Coincidentally, what probably made these records so accessible to me at first was the fact that all of these artists were incorporating Indian instrumentation into their songs (I was already an avid listener of Bollywood film soundtracks when I first started checking out Malay Pop - and the cheapest EPs I could find were the 70s artists on bigger labels like EMI and LIFE records).  Pop Yeh Yeh gave me even more of a thrill when I started to get my hands on the older EPs, but I will always have a love for the artists I mentioned above too.

Yes, some of the production of the 70s sounded a bit overly produced, and the "edge" that Pop Yeh Yeh had was replaced with swirling string sections, tabla, and brass sections - but the subtle beauty in the songs of the 70s is a whole other world to be appreciated.  Especially the period coming out of Pop Yeh Yeh (1970-1975 maybe). These years are also coincidentally thought by many to be Bollywood's greatest years - so it makes sense that Malay musicians were turning to Indian music for inspiration.

But let me stop there and allow Ghaz to take over the post from here. In the following short essay, Ghaz focuses on two very important "trendsetting" groups who truly exemplified the fusion of styles I have mentioned above.....  

Ghaz writes:

At the end of last month, I was in Langkawi on an official assignment. After the meeting was over, I prepared myself to have a bath at the resort's seaside. While doing so, I turned on the Malaysian channel TV3 on which I saw that the 1964 Hindi film Sangam (Unity) was aired.

The movie made it at the box-office in Malaysia, including the province of Singapore as it was called then. I could still recall that my Dad told me how popular the film was, until he watched it five times in different cinemas! I remember that in one of the Malaysian general elections, Sangam was aired by the government channel RTM while waiting for the polling results were released one by one, in the wee hours of the morning. I was not surprised at all, as usually a classic Hindi film has a long duration reel play of an average of three hours .... hehehehehe!

Somehow, a Malay 60s band was formed as "The Sangam Boys", under the initiative of the singer, Halim Yatim. The band was led by A. Aziz Abdullah. I believe that the musicians were taking advantage of the popularity of Sangam, hence leading to the choice of such name. Halim Yatim and The Sangam Boys cut quite a handful of EPs. I love the songs by them, among the popular ones include Jandaku (My Ex-Wife), Jauh Pandangan (Far-Sighted), Gadis Pontian (The Girl From Pontian), Nasib Wanita (A Woman's Fate) and Saya Ta' Suka Awak Ta' Tahu (I Dislike You But You Don't Know).

The Sangam Boys then backed up other singers like S. Roha, R. Selamat, Kamariah Ahmad, S.H. Abdullah and Hussain Marican. Beginning with these singers, the band injected a new approach in their music style where they recorded current Hindi songs in Malay. Coincidently, by this time, it was the late 1960s and early 1970s - the trend of cover versions. This approach is indeed proven a success where their records sold well in both sides of the Causeway.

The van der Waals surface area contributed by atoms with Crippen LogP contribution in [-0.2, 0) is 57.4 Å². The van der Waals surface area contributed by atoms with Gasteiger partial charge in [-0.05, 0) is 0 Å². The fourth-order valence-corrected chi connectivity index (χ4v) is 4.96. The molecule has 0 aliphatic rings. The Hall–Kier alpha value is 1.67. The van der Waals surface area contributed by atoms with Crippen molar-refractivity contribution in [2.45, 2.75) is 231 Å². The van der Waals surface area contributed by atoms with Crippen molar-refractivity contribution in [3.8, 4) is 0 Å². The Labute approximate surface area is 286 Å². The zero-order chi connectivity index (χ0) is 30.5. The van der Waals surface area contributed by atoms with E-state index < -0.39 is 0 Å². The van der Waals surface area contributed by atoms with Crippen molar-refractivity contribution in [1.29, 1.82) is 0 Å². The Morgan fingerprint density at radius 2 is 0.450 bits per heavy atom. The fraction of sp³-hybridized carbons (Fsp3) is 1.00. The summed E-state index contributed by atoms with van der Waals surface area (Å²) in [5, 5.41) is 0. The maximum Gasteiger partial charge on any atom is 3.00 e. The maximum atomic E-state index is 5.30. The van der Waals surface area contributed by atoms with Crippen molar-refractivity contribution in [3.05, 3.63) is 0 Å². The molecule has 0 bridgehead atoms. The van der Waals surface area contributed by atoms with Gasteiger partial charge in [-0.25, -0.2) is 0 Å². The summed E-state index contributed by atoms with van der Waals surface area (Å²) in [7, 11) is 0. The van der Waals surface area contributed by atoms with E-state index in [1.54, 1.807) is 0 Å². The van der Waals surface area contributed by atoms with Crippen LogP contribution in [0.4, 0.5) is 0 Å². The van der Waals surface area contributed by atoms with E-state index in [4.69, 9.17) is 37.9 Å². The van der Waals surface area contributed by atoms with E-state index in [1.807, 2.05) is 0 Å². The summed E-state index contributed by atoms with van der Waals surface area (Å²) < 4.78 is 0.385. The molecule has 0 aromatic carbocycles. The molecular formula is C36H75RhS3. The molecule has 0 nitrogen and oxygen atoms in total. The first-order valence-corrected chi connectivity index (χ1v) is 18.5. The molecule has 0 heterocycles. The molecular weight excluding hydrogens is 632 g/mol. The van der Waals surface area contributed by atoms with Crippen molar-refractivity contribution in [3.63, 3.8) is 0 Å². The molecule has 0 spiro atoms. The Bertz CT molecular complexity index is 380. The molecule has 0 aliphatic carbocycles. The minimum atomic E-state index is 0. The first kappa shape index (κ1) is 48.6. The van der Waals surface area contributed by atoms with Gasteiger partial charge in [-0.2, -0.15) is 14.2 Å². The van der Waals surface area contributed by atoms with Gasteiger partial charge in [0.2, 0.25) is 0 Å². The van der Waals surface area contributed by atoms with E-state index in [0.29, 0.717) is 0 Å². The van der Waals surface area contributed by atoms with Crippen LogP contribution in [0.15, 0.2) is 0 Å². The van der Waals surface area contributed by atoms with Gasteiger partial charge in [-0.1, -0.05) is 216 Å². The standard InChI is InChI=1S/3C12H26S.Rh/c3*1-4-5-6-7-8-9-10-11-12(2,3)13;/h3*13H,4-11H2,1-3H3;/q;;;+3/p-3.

Eventually, the same approach was adopted by other emerging bands who tried their luck by jumping into the bandwagon. Next came another band called Orkes Zindegi. (Zindegi means Life in Hindi). Among the earliest singers include the Tayib Ridon (a.k.a Singapore's Mohd. Rafi), and late Sharifah Noor (a.k.a. Singapore's Lata Mangeshkar). My Dad used to have Sharifah Noor's 1970 EP with this band with the songs Salabat Laila and Di Mana Bahagia (Where Is The Happiness) recorded under Sea Lion Records. Orkes Zindegi then provided musical backups for Zaleha Hamid, Samsar Begum, Rajesh Khan and other singers performing similar genre. 

A few other bands listed include the late M. Shariff (Malaysian Fenderman) and his band The Zurah, who had played a significant role in reviving the pop-yeh-yeh craze, and Kamariah Ahmad with Orkes Brahmachari. Shariff himself had an opportunity to work with Hindi composers to cut an album in India.

Meanwhile, there were other group performing the same music, such as The Dosti Boys (featuring K. Jeeti and S. Rosli), Orkes Anjaana (featuring Mohamad and Jimmy Ekbar), but their popularity was minimal. 

An exciting fact  - Brahmachari and Dosti were also popular Hindi films which hit the charts in Malaysian and Singaporean box-office in the mid-1960s, too.

The salient feature of this kind of music is that it runs well not only to the pure Malays but also to the Jawi Peranakans (Malays with Indian Muslim or Arab blood). The music were played in social gatherings, most of the time on weddings. The Malay community accepts Hindi songs and films partly because Malay and Hindi share many words in their vocabulary, which originates from a mixture of Sanskrit, Arabic and Persian. 

(above: Shankar Jaikishan's "Andaz" Soundtrack which includes the song "Zindagi Ek Safar Hai Suhana" - once covered by Zaleha Hamid in the 70s backed by Orkes Zindegi) 

Before the pop-yeh-yeh came into the picture, many Malay singers of the 1940s and 1950s such as R. Azmi and siblings duo Razak & Zainab Majid adopted the Hindi style into their renditions, thanks to the influence of Indian film expertise into the making of classic Malay movies where their songs were included in the soundtracks.

Although the Hindi-Malay bands no longer fit the present trend, the interest to Hindi films and songs has never ceased to grow. This is the uniqueness of the multicultural populations of both Malaysia and Singapore where everybody accepts each other as they are.

"1-Malaysia: People First, Performance Now!"

Ghaz, KL